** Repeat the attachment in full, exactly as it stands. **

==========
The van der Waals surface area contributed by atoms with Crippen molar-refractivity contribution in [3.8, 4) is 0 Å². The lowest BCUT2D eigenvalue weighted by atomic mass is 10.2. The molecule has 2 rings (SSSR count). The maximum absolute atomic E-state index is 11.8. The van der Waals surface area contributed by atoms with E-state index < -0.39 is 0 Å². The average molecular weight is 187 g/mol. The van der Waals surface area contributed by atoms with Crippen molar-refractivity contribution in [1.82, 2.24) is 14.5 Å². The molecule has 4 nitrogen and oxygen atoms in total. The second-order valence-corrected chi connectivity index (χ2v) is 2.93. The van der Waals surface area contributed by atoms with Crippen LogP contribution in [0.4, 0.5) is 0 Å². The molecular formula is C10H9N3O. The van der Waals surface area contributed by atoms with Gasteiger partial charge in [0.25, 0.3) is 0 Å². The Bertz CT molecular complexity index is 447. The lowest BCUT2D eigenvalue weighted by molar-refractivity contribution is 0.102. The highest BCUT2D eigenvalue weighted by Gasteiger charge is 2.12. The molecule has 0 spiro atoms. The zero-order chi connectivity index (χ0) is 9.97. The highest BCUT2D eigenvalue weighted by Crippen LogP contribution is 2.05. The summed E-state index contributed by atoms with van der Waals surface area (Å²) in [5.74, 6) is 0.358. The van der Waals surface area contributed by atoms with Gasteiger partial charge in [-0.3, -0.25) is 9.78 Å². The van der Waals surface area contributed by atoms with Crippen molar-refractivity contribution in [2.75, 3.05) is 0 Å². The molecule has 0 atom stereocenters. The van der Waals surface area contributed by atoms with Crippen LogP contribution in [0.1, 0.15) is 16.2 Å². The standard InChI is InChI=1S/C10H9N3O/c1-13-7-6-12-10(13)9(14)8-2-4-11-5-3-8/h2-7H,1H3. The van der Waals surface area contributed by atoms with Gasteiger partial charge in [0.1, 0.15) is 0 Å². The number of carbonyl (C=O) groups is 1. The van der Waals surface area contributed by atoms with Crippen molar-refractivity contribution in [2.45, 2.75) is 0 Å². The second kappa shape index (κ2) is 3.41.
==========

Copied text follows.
The van der Waals surface area contributed by atoms with Crippen molar-refractivity contribution in [3.8, 4) is 0 Å². The lowest BCUT2D eigenvalue weighted by atomic mass is 10.2. The molecule has 2 rings (SSSR count). The maximum absolute atomic E-state index is 11.8. The van der Waals surface area contributed by atoms with E-state index < -0.39 is 0 Å². The average molecular weight is 187 g/mol. The van der Waals surface area contributed by atoms with Crippen molar-refractivity contribution in [1.82, 2.24) is 14.5 Å². The molecule has 4 nitrogen and oxygen atoms in total. The second-order valence-corrected chi connectivity index (χ2v) is 2.93. The van der Waals surface area contributed by atoms with Crippen LogP contribution in [0.4, 0.5) is 0 Å². The molecular formula is C10H9N3O. The van der Waals surface area contributed by atoms with Gasteiger partial charge in [0.25, 0.3) is 0 Å². The Bertz CT molecular complexity index is 447. The lowest BCUT2D eigenvalue weighted by molar-refractivity contribution is 0.102. The highest BCUT2D eigenvalue weighted by Gasteiger charge is 2.12. The molecule has 0 spiro atoms. The zero-order chi connectivity index (χ0) is 9.97. The highest BCUT2D eigenvalue weighted by Crippen LogP contribution is 2.05. The summed E-state index contributed by atoms with van der Waals surface area (Å²) in [5.74, 6) is 0.358. The van der Waals surface area contributed by atoms with Gasteiger partial charge in [-0.3, -0.25) is 9.78 Å². The van der Waals surface area contributed by atoms with Crippen molar-refractivity contribution in [2.75, 3.05) is 0 Å². The molecule has 0 atom stereocenters. The van der Waals surface area contributed by atoms with Crippen LogP contribution in [0.1, 0.15) is 16.2 Å². The standard InChI is InChI=1S/C10H9N3O/c1-13-7-6-12-10(13)9(14)8-2-4-11-5-3-8/h2-7H,1H3. The van der Waals surface area contributed by atoms with Gasteiger partial charge in [0.1, 0.15) is 0 Å². The number of carbonyl (C=O) groups is 1. The van der Waals surface area contributed by atoms with Crippen molar-refractivity contribution in [2.45, 2.75) is 0 Å². The second kappa shape index (κ2) is 3.41.